Hackney Museum has already raised its hand. Meanwhile, the coins will go on display at the British Museum starting tomorrow.

9 thoughts on “American gold coin hoard found in London

  1. “The coins will qualify as Treasure under the terms of the Treasure Act 1996 and thus the property of the Crown, if the coroner finds that they have been buried with the intent of future recovery.”

    That seems counter intuitive to me, that they are treasure if they were buried with the intent of recovery. It doesn’t seem to be true of the other items you’ve reported on, such as the Scottish torcs (or the Flemish tgoblins.)

    1. There’s a separate standard for find objects that are of relatively recent make. Gold and silver objects less than 300 years old, have been deliberately hidden with intent of recovery and whose owners and heirs are unknown, qualify as treasure under the act.

      For older objects, they just have to have a small percentage of gold/silver, or be in a hoard, or be found in the same place as other objects determined to be treasure. Two or more prehistoric objects not made of precious metal also count as treasure.

      You can see how the bronze Roman cavalry helmet slipped through the cracks.

      1. The intent of recovery thing still confuses me though. So if someone dug a chest of gold doubloons that had a note saying, “Apr 4, 1732 Leave thif in place until Ye End of Tyme,” then it wouldn’t be treasure?

        1. I guess not. I’m thinking that particular circumstance doesn’t arise often. I really have no idea what the point of the intent clause is, though. Historical intent is not an easy thing to ascertain.

        2. As I understand it (and I’m not a lawyer), it’s always been that way, that for something to be treasure trove somebody must have buried it with the intention of coming back for it and then not come back.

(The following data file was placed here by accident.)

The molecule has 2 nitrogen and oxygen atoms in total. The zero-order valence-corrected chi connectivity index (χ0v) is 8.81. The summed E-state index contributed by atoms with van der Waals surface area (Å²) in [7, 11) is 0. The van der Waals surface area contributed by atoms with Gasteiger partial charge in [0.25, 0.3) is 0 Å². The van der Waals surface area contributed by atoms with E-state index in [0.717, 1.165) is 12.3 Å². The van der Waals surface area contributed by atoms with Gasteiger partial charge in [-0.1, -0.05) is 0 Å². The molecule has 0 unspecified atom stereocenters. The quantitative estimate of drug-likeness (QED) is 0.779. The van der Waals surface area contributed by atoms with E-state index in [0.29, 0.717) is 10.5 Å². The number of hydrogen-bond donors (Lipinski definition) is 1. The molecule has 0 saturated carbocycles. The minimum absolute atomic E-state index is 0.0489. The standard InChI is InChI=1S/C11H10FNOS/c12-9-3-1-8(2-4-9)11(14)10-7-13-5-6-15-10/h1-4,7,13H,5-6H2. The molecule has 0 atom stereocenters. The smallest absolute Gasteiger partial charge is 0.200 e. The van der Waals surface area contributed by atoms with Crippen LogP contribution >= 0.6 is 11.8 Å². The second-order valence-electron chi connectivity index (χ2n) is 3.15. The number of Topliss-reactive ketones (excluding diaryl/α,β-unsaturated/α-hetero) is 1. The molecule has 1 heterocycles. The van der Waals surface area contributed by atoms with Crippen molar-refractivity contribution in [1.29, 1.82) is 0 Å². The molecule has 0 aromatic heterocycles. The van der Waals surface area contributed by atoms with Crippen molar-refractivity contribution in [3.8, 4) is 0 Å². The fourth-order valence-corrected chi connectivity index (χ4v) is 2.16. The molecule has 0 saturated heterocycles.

Basically if your purse of gold falls in the river and gets pulled out 100 years later or if you decide you want to be buried with your coin collection which is then found a couple of centuries later then it’s finders keepers, but if you buried it for safety and then got killed by marauding Vikings it belongs to the Crown.

          And it’s that way because it’s always been that way.

  2. Double Eagles are worthy of museum display? Or is it the weird nature of the find?

    And really WTF UK? Can’t even dig a garden without finding gold!

    1. Yeah, I think it’s the uniqueness of the find that makes it worth displaying. There’s the mere fact that someone buried 80 Double Eagles in a Hackney back yard. Then there are the Double Eagles themselves, which are very heavy, large, shiny and just generally enticing to museum visitors. Also the variety of mintings makes for a nice overview of Double Eagle history, which is quite interesting given how intertwined it is with the gold standard.